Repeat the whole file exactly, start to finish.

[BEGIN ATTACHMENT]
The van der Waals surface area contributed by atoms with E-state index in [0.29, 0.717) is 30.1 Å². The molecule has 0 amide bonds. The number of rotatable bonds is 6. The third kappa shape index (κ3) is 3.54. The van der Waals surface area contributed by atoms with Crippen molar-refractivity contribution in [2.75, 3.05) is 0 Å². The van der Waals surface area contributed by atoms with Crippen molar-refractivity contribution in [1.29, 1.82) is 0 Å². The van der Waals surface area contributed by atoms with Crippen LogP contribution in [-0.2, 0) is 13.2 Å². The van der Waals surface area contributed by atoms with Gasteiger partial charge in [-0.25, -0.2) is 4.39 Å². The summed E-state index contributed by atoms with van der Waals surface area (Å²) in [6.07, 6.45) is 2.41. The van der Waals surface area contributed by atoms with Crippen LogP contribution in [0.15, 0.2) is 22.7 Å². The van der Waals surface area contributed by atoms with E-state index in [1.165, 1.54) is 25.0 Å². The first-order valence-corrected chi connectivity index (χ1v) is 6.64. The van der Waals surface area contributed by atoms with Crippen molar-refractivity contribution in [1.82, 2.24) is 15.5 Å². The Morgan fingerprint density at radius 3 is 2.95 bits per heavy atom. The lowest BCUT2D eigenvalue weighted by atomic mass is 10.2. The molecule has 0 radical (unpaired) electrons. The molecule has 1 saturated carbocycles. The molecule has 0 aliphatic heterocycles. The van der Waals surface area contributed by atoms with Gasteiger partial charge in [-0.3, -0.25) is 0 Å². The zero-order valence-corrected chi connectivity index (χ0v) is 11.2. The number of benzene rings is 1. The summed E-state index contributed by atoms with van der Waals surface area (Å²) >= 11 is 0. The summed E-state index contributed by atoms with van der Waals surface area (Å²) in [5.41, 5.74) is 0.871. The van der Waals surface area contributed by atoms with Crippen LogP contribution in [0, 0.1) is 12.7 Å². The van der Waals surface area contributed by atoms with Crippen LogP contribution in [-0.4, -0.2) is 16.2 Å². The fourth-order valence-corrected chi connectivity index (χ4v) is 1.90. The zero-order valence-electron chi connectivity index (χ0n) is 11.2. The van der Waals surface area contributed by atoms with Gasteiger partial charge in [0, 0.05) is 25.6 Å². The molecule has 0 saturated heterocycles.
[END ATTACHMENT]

The van der Waals surface area contributed by atoms with E-state index in [0.29, 0.717) is 30.1 Å². The molecule has 0 amide bonds. The number of rotatable bonds is 6. The third kappa shape index (κ3) is 3.54. The van der Waals surface area contributed by atoms with Crippen molar-refractivity contribution in [2.75, 3.05) is 0 Å². The van der Waals surface area contributed by atoms with Crippen molar-refractivity contribution in [1.29, 1.82) is 0 Å². The van der Waals surface area contributed by atoms with Crippen LogP contribution in [-0.2, 0) is 13.2 Å². The van der Waals surface area contributed by atoms with Gasteiger partial charge in [-0.25, -0.2) is 4.39 Å². The summed E-state index contributed by atoms with van der Waals surface area (Å²) in [6.07, 6.45) is 2.41. The van der Waals surface area contributed by atoms with Crippen LogP contribution in [0.15, 0.2) is 22.7 Å². The van der Waals surface area contributed by atoms with E-state index in [1.165, 1.54) is 25.0 Å². The first-order valence-corrected chi connectivity index (χ1v) is 6.64. The van der Waals surface area contributed by atoms with Crippen molar-refractivity contribution in [1.82, 2.24) is 15.5 Å². The Morgan fingerprint density at radius 3 is 2.95 bits per heavy atom. The lowest BCUT2D eigenvalue weighted by atomic mass is 10.2. The molecule has 0 radical (unpaired) electrons. The molecule has 1 saturated carbocycles. The molecule has 0 aliphatic heterocycles. The van der Waals surface area contributed by atoms with Gasteiger partial charge in [-0.3, -0.25) is 0 Å². The zero-order valence-corrected chi connectivity index (χ0v) is 11.2. The number of benzene rings is 1. The summed E-state index contributed by atoms with van der Waals surface area (Å²) >= 11 is 0. The summed E-state index contributed by atoms with van der Waals surface area (Å²) in [5.41, 5.74) is 0.871. The van der Waals surface area contributed by atoms with Crippen LogP contribution in [0, 0.1) is 12.7 Å². The van der Waals surface area contributed by atoms with Crippen LogP contribution in [-0.4, -0.2) is 16.2 Å². The fourth-order valence-corrected chi connectivity index (χ4v) is 1.90. The zero-order valence-electron chi connectivity index (χ0n) is 11.2. The van der Waals surface area contributed by atoms with Gasteiger partial charge in [0, 0.05) is 25.6 Å². The molecule has 0 saturated heterocycles.